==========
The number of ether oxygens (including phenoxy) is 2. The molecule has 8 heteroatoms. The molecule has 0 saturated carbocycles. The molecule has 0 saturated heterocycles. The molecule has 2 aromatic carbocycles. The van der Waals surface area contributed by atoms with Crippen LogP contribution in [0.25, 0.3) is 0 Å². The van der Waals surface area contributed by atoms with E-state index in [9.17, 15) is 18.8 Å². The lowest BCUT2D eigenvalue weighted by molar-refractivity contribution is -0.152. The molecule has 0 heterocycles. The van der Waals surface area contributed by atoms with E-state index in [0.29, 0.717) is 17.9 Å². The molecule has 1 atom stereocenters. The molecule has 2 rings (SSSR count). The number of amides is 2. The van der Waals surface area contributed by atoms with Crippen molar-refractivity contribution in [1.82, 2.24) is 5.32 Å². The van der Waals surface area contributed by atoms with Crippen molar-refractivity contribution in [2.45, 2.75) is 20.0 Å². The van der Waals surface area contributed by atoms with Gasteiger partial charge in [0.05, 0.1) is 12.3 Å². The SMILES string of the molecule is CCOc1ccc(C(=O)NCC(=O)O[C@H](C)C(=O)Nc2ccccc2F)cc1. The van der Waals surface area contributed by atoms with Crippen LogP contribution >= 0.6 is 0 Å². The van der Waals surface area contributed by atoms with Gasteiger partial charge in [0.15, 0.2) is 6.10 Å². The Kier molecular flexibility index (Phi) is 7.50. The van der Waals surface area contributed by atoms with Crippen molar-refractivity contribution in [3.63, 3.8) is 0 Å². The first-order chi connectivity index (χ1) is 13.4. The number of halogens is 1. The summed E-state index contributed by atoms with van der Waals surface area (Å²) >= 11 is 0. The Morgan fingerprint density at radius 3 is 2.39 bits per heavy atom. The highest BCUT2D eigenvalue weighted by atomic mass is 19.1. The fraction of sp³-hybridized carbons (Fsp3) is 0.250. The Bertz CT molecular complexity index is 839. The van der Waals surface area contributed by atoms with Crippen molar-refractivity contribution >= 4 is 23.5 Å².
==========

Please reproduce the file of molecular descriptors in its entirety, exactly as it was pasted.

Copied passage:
The number of ether oxygens (including phenoxy) is 2. The molecule has 8 heteroatoms. The molecule has 0 saturated carbocycles. The molecule has 0 saturated heterocycles. The molecule has 2 aromatic carbocycles. The van der Waals surface area contributed by atoms with Crippen LogP contribution in [0.25, 0.3) is 0 Å². The van der Waals surface area contributed by atoms with E-state index in [9.17, 15) is 18.8 Å². The lowest BCUT2D eigenvalue weighted by molar-refractivity contribution is -0.152. The molecule has 0 heterocycles. The van der Waals surface area contributed by atoms with E-state index in [0.29, 0.717) is 17.9 Å². The molecule has 1 atom stereocenters. The molecule has 2 rings (SSSR count). The number of amides is 2. The van der Waals surface area contributed by atoms with Crippen molar-refractivity contribution in [1.82, 2.24) is 5.32 Å². The van der Waals surface area contributed by atoms with Crippen molar-refractivity contribution in [2.45, 2.75) is 20.0 Å². The van der Waals surface area contributed by atoms with Gasteiger partial charge in [0.05, 0.1) is 12.3 Å². The SMILES string of the molecule is CCOc1ccc(C(=O)NCC(=O)O[C@H](C)C(=O)Nc2ccccc2F)cc1. The van der Waals surface area contributed by atoms with Crippen LogP contribution >= 0.6 is 0 Å². The van der Waals surface area contributed by atoms with Gasteiger partial charge in [0.15, 0.2) is 6.10 Å². The Kier molecular flexibility index (Phi) is 7.50. The van der Waals surface area contributed by atoms with Crippen molar-refractivity contribution in [3.63, 3.8) is 0 Å². The first-order chi connectivity index (χ1) is 13.4. The number of halogens is 1. The summed E-state index contributed by atoms with van der Waals surface area (Å²) >= 11 is 0. The Morgan fingerprint density at radius 3 is 2.39 bits per heavy atom. The highest BCUT2D eigenvalue weighted by atomic mass is 19.1. The fraction of sp³-hybridized carbons (Fsp3) is 0.250. The Bertz CT molecular complexity index is 839. The van der Waals surface area contributed by atoms with Crippen molar-refractivity contribution >= 4 is 23.5 Å².